Some PFAS Compounds To Be Phased Out Of Food Packaging: FDA

Federal regulators say they have reached an agreement with a number of manufacturers to phase out some forms of per- and poly-fluoroalkyl substances (PFAS), which are chemicals that have been used in firefighting foam and variety of consumer products, but also believed to be toxic and contaminate water supplies.

On July 31, the FDA issued a press release, announcing the voluntary phase-out of certain short-chain PFAS chemicals, including those containing 6:2 fluorotelomer alcohol (6:2 FTOH). It is used to make products, like paper and food packaging, grease-resistant.

PFASs chemicals are most commonly known for use in firefighting foam, which have been used since the 1960s during training exercises and in response to certain fuel based fires. However, exposure the chemicals has been linked to reports of cancer among firefighters and local water contamination in areas around military bases and other locations where the fire foam was regularly used during training exercises.

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Exposure to firefighting foam chemicals may result in an increased risk of cancer for firefighters, military and airport personnel.

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The chemicals are also found in food packaging materials, pizza boxes, popcorn bags, fabrics, nonstick cooking pans, and other products, but are projected to take a long time to break down, potentially leading to long-term buildup risks.

They were first introduced into the manufacturing industry in the 1940’s, because of their ability to resist heat, grease, stains, and water. However, since then exposure to PFAS chemicals have been linked to a myriad of adverse health effects including liver damage, thyroid disease, decreased fertility, high cholesterol, obesity, hormone suppression, and cancer.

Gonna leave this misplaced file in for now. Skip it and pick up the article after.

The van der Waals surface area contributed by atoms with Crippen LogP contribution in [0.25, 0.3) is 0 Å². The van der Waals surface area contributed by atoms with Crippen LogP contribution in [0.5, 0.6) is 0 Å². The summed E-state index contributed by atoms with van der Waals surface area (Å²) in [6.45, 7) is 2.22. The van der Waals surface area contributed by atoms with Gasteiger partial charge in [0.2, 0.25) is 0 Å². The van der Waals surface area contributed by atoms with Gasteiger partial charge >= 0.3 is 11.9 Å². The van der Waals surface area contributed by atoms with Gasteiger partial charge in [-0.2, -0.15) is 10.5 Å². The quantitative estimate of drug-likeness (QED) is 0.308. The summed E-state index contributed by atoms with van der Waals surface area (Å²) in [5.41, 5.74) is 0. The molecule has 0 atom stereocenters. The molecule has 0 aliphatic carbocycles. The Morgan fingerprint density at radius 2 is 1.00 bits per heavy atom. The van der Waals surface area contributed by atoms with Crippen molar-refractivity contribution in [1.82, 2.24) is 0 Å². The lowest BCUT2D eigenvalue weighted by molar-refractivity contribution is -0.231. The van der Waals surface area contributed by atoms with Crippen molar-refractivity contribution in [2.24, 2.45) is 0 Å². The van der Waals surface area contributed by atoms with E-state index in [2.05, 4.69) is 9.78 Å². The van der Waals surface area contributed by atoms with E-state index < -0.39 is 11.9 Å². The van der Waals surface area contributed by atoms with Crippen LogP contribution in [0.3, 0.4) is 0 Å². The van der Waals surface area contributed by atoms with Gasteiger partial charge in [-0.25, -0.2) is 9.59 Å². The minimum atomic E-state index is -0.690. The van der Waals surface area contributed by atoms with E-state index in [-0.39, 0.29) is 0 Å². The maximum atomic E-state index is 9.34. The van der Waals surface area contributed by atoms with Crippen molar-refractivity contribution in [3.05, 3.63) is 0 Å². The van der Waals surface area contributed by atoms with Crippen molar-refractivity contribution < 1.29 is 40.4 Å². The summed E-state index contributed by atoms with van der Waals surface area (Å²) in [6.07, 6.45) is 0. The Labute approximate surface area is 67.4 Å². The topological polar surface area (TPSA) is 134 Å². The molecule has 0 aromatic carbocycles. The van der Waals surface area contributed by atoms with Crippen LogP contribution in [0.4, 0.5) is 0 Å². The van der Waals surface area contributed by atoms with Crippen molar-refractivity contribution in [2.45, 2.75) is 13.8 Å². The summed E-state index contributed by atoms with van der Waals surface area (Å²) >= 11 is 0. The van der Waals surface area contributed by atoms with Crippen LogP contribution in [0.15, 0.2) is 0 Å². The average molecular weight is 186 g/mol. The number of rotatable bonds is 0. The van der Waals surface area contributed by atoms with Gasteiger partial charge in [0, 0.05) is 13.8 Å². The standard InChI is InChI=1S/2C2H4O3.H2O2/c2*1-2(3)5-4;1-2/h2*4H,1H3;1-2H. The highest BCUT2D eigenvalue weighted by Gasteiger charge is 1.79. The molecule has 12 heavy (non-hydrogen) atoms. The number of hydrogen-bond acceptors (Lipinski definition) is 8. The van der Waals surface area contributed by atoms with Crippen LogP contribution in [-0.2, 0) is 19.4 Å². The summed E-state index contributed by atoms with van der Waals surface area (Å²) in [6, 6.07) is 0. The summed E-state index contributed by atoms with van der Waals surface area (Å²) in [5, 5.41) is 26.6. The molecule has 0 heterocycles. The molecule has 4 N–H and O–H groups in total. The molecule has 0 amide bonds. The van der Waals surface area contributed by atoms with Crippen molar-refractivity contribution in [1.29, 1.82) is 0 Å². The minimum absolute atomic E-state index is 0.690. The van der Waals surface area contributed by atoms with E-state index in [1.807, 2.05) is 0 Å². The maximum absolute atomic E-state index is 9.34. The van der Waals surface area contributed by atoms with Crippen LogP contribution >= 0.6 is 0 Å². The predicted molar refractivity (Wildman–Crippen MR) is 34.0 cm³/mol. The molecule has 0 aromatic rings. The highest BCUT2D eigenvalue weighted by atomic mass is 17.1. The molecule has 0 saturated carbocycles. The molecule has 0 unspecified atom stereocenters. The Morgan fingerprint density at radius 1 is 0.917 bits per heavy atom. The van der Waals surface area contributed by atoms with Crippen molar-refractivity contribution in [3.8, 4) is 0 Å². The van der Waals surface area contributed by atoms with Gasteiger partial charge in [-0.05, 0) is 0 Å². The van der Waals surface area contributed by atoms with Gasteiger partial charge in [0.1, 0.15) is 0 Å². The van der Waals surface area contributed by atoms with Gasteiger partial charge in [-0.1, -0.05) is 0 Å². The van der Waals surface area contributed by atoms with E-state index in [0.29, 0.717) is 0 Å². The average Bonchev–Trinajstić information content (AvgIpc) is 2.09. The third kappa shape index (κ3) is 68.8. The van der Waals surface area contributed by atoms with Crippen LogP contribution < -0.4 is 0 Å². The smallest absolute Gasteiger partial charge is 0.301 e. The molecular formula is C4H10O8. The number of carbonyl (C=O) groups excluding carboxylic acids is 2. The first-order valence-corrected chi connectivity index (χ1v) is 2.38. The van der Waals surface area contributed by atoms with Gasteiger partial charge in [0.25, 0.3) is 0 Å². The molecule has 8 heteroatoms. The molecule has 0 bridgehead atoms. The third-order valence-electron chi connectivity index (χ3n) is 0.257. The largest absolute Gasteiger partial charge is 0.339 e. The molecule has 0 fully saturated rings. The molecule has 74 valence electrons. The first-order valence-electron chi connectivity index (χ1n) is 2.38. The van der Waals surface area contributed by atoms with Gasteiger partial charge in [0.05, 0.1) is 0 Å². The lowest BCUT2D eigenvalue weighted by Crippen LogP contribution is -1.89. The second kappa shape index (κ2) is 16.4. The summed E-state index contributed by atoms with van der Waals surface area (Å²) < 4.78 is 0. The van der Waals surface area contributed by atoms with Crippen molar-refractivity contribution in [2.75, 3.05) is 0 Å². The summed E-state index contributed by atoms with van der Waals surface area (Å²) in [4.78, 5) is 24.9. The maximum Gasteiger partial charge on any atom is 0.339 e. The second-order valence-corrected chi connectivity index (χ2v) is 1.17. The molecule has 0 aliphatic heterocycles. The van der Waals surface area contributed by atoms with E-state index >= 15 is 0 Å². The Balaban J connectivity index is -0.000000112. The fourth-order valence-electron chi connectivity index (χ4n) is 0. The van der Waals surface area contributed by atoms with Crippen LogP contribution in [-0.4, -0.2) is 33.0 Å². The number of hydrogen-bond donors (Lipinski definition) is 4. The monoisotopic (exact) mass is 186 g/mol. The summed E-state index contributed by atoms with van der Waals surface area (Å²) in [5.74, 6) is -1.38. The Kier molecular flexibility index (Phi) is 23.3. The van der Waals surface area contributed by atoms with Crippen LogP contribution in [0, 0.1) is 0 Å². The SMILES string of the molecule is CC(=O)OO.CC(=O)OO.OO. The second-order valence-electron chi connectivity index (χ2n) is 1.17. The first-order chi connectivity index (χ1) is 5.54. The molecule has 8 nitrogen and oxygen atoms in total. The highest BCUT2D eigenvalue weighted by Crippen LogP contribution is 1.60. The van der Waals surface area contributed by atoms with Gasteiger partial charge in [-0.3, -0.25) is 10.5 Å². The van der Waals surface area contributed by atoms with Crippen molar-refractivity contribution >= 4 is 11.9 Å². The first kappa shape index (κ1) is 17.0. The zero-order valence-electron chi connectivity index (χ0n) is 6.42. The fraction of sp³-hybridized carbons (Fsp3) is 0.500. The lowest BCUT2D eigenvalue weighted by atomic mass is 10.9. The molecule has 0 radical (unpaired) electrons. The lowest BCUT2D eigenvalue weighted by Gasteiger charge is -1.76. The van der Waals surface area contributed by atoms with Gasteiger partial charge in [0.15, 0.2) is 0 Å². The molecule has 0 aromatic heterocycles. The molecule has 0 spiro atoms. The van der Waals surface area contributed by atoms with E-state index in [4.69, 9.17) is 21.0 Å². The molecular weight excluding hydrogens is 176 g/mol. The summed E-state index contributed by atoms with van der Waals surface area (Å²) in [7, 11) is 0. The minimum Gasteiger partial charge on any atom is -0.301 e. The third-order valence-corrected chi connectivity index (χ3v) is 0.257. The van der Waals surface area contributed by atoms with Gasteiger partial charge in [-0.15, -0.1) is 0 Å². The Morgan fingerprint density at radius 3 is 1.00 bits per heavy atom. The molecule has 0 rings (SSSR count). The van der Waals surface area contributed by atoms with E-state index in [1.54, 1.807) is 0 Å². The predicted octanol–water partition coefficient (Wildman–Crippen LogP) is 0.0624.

The FDA indicates this new agreement came as a result of an analysis of previous data which revealed how prevalent PFAS chemicals were in the U.S. food supply.

In June 2019, a federal investigation found that PFAS chemicals are commonly found in numerous food products, including meats, seafood, chocolate, cake and other products. However, the FDA released a statement indicating that the levels found do not raise health concerns, based on the best available science.

The FDA now indicates that findings suggest 6:2 FTOH has the potential to persist in humans from chronic dietary exposure, and is calling for further studies into the compound.

In the meantime, beginning in January 2021, the FDA reports that three manufacturers have agreed to begin a three-year phase-out of products containing this particular PFAS compound. Even then, the FDA estimates it will take up to 18 months for the supply of paper and paperboard supplies made with 6:2 FTOH to be exhausted.

A fourth manufacturer told the FDA it stopped using the compound in 2019.

A number of chemical manufacturers face a growing number of PFAS firefighter foam lawsuits in federal courts nationwide, which are centralized in the U.S. District Court for the District of South Carolina for pretrial proceedings. Plaintiffs say exposure to the chemicals have led to cases of cancer among military and civilian firefighters, and among those who live in communities whose water supplies have been contaminated.


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